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Spot light shines through geometry

It works! I did think about this yesterday and thank you for reminding me about it :) But! If you just flip normals of the whole object, then the light will not affect only the face which is turned towards the light, but all other faces will be lit. This is the configuration in which the light does not get to the third object:

View attachment 69497View attachment 69498
Great, I am very happy that you have come a step further :)
 
Great, I am very happy that you have come a step further :)
Too early to get happy 😄. The method works ok with uniform faces, but not with structures like this:
1613911963708.png
1613912238708.png

1613912350947.png
1613912417594.png


There are multiple area lights beneath the structure and no matter what faces I flip, it looks like it keeps refracting inside of the wood and come to its narrow sides. The sides directly facing the light (flipped) are fine, but the side faces still get lit. Nuts getting I am :)
 
I am a novice with Blender. But would it be possible to create an invisible object with flipped normals to act as a 'light container'?
 
That is a possibility. Not sure, but was Solidifying the walls help at all?
 
I have the same issue, see how the light is leaking out in this picture.
1613949452719.png

Besides, I have another issue, where my textures appear to be dark in the night.
1613949557797.png

1613949538331.png
 
I am a novice with Blender. But would it be possible to create an invisible object with flipped normals to act as a 'light container'?
Nope, not going to work. Flipped normals just prevent displaying light effect on the face turned directly to the light. They don't block it. If you put another object on the way of the light with "normal normals" after the object with a flipped face it will still be lit.

That is a possibility. Not sure, but was Solidifying the walls help at all?
Nope, all the way. Shines right through.
 
One might wonder if this is a function of the Blender- and Rendering engine- ...numeric versions being used ex: Cycles versus Eevee ? :idea:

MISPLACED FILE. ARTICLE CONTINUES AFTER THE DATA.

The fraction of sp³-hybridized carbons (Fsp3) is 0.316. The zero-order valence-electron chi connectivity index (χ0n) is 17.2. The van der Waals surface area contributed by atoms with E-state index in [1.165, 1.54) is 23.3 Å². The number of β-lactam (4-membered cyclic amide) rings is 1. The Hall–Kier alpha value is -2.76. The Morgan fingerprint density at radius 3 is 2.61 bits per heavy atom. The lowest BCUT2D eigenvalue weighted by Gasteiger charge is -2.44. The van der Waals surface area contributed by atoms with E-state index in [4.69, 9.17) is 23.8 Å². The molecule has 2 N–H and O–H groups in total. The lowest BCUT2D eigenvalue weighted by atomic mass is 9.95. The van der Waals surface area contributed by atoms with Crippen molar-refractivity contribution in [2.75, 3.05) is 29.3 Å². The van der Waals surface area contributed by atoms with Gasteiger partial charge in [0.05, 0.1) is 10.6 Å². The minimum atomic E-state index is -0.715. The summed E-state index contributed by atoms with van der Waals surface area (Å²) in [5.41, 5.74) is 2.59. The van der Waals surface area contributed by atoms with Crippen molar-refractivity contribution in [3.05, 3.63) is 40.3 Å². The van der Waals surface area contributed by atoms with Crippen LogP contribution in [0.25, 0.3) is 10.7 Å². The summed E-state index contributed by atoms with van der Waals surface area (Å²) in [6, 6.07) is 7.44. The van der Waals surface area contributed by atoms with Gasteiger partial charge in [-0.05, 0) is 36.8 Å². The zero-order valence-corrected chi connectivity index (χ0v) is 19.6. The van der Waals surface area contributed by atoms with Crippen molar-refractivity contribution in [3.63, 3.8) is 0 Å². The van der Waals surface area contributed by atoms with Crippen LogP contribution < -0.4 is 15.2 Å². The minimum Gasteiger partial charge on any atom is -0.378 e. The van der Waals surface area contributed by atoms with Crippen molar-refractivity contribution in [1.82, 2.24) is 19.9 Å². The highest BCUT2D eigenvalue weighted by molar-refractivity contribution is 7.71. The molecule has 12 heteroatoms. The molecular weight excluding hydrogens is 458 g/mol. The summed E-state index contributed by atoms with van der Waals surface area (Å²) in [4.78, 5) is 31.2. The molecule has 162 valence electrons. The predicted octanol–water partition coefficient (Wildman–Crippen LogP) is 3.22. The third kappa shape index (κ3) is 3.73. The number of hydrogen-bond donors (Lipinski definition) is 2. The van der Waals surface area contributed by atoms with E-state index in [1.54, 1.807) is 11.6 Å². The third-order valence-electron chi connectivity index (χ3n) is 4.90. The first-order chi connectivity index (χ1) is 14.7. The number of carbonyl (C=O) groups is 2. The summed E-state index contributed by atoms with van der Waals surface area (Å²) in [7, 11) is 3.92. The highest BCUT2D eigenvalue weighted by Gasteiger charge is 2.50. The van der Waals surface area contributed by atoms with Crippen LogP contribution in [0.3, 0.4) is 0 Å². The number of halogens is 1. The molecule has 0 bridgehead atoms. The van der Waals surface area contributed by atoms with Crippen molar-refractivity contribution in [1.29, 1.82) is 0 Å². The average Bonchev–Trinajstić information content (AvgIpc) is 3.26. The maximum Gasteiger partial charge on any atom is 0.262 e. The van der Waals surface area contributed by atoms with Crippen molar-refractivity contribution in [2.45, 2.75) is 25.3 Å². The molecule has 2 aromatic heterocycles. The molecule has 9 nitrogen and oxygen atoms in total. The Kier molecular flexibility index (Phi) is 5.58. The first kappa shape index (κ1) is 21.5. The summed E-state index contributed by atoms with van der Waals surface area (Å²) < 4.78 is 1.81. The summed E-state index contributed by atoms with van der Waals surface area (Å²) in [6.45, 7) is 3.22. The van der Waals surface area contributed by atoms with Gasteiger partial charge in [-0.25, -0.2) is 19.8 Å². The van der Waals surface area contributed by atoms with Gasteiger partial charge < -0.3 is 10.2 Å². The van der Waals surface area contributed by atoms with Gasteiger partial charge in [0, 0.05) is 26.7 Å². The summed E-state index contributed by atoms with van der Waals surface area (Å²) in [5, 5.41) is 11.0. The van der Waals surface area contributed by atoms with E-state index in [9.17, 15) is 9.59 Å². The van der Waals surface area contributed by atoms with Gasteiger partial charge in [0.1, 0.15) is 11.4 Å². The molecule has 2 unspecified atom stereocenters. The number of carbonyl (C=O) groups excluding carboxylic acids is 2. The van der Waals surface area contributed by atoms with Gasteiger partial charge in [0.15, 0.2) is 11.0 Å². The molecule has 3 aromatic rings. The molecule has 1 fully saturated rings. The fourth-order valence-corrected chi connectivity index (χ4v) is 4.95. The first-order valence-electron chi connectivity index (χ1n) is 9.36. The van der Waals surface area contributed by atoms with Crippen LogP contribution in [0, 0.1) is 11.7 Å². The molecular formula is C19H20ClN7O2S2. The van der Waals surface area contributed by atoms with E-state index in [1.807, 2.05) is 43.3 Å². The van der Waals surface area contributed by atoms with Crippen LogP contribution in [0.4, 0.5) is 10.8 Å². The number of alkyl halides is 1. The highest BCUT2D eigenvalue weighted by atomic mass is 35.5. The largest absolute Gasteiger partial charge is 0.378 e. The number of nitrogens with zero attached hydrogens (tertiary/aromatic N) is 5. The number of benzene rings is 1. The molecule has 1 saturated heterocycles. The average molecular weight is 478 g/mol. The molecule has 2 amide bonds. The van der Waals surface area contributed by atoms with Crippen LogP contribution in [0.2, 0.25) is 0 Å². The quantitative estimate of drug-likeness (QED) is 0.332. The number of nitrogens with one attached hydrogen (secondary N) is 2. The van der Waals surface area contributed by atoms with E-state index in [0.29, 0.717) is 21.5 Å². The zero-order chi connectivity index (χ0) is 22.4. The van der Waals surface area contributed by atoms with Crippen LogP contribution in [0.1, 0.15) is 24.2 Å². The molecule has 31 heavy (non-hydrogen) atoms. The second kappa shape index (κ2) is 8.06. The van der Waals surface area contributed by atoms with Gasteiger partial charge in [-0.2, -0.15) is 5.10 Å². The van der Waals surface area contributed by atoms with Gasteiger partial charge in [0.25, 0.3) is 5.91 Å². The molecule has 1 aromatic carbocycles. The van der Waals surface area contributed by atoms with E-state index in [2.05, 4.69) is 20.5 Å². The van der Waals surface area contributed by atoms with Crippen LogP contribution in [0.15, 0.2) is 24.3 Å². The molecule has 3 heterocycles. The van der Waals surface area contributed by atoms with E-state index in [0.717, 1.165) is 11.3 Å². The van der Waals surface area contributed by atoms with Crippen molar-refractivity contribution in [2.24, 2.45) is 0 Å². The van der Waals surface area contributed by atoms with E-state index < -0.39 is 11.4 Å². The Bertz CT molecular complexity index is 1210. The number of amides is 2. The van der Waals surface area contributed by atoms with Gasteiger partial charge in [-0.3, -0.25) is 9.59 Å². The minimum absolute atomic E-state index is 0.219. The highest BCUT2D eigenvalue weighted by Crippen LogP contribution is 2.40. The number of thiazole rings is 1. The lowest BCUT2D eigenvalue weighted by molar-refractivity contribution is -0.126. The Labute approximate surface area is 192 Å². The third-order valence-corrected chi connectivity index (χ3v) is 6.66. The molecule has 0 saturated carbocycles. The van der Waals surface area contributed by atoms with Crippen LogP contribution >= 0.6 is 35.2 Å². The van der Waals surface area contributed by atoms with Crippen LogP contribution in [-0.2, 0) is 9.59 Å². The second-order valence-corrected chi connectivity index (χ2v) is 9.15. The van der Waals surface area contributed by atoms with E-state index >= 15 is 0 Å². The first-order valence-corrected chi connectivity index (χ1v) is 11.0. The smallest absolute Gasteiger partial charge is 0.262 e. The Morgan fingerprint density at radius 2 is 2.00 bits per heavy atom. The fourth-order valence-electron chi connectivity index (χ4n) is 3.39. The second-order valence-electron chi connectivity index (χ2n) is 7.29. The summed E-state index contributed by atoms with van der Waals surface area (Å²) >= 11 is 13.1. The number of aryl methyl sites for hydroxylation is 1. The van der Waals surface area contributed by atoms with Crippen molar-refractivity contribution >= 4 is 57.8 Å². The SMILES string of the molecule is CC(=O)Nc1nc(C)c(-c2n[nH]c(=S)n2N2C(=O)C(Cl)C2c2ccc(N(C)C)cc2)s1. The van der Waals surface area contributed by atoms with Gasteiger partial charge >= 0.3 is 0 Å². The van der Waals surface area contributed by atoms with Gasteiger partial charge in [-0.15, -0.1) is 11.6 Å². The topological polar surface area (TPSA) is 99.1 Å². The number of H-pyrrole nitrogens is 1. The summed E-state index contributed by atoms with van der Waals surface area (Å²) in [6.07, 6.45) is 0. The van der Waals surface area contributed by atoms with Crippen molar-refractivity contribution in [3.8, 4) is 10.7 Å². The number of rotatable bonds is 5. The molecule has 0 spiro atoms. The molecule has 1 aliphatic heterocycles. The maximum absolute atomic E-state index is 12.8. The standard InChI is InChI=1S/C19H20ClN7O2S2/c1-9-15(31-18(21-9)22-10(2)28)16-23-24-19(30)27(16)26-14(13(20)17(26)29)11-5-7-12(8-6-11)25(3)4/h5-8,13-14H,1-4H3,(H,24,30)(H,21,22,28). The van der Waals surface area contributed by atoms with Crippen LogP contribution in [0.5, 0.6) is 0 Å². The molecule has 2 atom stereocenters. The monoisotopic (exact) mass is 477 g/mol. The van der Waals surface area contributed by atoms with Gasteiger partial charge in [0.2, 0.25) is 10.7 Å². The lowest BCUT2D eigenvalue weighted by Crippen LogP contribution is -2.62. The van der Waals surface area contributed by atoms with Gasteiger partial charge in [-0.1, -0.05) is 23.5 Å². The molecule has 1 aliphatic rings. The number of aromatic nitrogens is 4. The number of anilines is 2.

I have not yet begun to study Blender, but I was curious as to whether this issue had already been dealt with by non-MSFS users ? :scratchch

https://www.google.com/search?clien...hUKEwiFja7byfzuAhWWVc0KHToVAhYQ4dUDCAw&uact=5


NOTE: AFAIK, links to currently available documentation for Blender Cycles versus Eevee Light settings ...may be found here:



Links to currently available documentation for Light settings common to BOTH Blender Cycles and Eevee ...may be found here:




IIUC, since the OP cites use of a "Spot" light, one must distinguish its attributes and behavior from a "Lamp" light.

https://download.blender.org/documentation/htmlI/ch12s02.html


Reportedly, if one uses a "Halo" with a Spot light, it may shine through solids like an improperly configured 'Lamp' light: :alert:

https://forums.cgsociety.org/t/spot-light-goes-through-object/829523/5


Also, I notice in some examples attached above in this thread, that the light scatters through the object and illuminates ex: the grass; perhaps this might be attenuated by use of a thin Contact Shadow, as in most FS 3D models we use single thin (sur-)Face manifold solids ?

https://blender.stackexchange.com/q...light-goes-through-the-egdes-of-a-simple-cube


Apparently, Spot light "Clip Start" value should be below the distance to the shadow casters or they won't cast a shadow; however, because of how shadow mapping works, Spot light "Clip Start" values must not be zero.


And, IIUC, Spot light "Exponent" value may also need to be increased as an inherent restriction of 'ESM' to configure 'Contact Shadows':

https://www.google.com/search?client=firefox-b-1-d&ei=50EzYNbtEI2QtAa4wpgI&q=Blender+ESM+"Exponent"+value&oq=Blender+ESM+"Exponent"+value&gs_lcp=Cgdnd3Mtd2l6EAM6CwguELADEJECEJMCOggILhCwAxCRAjoLCAAQsQMQgwEQsAM6DgguELEDEMcBEKMCELADOgsILhDHARCjAhCwAzoLCC4QsQMQgwEQsAM6BwgAELADEEM6CAgAELEDEIMBOgsILhCxAxDHARCjAjoECAAQQzoCCC46CAguELEDEIMBOgUIIRCgAToGCAAQBxAeOggIABAIEAcQHjoFCAAQhgNQuRRY4WRg231oAXAAeACAAcQBiAGSC5IBBDExLjOYAQCgAQGgAQKqAQdnd3Mtd2l6yAEKwAEB&sclient=gws-wiz&ved=0ahUKEwiW_eyC4vzuAhUNCM0KHTghBgEQ4dUDCA0&uact=5


GaryGB
 
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Well, I can tell you that msfs tools exported gltf couldn't care less about the shadows or other light properties. Here is everything that it contains re. the light:


JSON:
        {
            "extensions" : {
                "ASOBO_macro_light" : {
                    "color" : [
                        1.0,
                        0.8808786,
                        0.312363118
                    ],
                    "intensity" : 0.0,
                    "cone_angle" : 360.0,
                    "has_simmetry" : false,
                    "flash_frequency" : 0.0,
                    "flash_duration" : 0.0,
                    "flash_phase" : 0.0,
                    "rotation_speed" : 0.0,
                    "day_night_cycle" : true
                }
            },
            "name" : "Point",
            "rotation" : [
                0.7071067690849304,
                0,
                0,
                0.7071068286895752
            ],
            "translation" : [
                -4.604541778564453,
                1.8773503303527832,
                2.7651937007904053
            ]
        },